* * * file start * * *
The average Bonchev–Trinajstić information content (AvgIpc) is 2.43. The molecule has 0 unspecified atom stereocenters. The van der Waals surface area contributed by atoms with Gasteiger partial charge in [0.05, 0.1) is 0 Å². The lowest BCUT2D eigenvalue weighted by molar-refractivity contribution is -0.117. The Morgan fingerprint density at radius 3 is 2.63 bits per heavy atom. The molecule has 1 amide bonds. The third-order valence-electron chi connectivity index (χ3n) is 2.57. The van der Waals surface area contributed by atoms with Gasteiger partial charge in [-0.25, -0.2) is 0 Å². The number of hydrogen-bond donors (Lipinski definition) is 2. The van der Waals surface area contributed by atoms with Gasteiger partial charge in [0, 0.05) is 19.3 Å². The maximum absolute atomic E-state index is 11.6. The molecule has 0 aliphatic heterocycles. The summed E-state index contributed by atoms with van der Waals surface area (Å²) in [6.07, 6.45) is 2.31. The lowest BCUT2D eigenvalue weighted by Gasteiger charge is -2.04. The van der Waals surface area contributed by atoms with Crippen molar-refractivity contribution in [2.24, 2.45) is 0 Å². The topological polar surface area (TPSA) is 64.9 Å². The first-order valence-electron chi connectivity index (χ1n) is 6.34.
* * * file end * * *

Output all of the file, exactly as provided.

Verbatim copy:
The average Bonchev–Trinajstić information content (AvgIpc) is 2.43. The molecule has 0 unspecified atom stereocenters. The van der Waals surface area contributed by atoms with Gasteiger partial charge in [0.05, 0.1) is 0 Å². The lowest BCUT2D eigenvalue weighted by molar-refractivity contribution is -0.117. The Morgan fingerprint density at radius 3 is 2.63 bits per heavy atom. The molecule has 1 amide bonds. The third-order valence-electron chi connectivity index (χ3n) is 2.57. The van der Waals surface area contributed by atoms with Gasteiger partial charge in [-0.25, -0.2) is 0 Å². The number of hydrogen-bond donors (Lipinski definition) is 2. The van der Waals surface area contributed by atoms with Gasteiger partial charge in [0, 0.05) is 19.3 Å². The maximum absolute atomic E-state index is 11.6. The molecule has 0 aliphatic heterocycles. The summed E-state index contributed by atoms with van der Waals surface area (Å²) in [6.07, 6.45) is 2.31. The lowest BCUT2D eigenvalue weighted by Gasteiger charge is -2.04. The van der Waals surface area contributed by atoms with Crippen molar-refractivity contribution in [2.24, 2.45) is 0 Å². The topological polar surface area (TPSA) is 64.9 Å². The first-order valence-electron chi connectivity index (χ1n) is 6.34.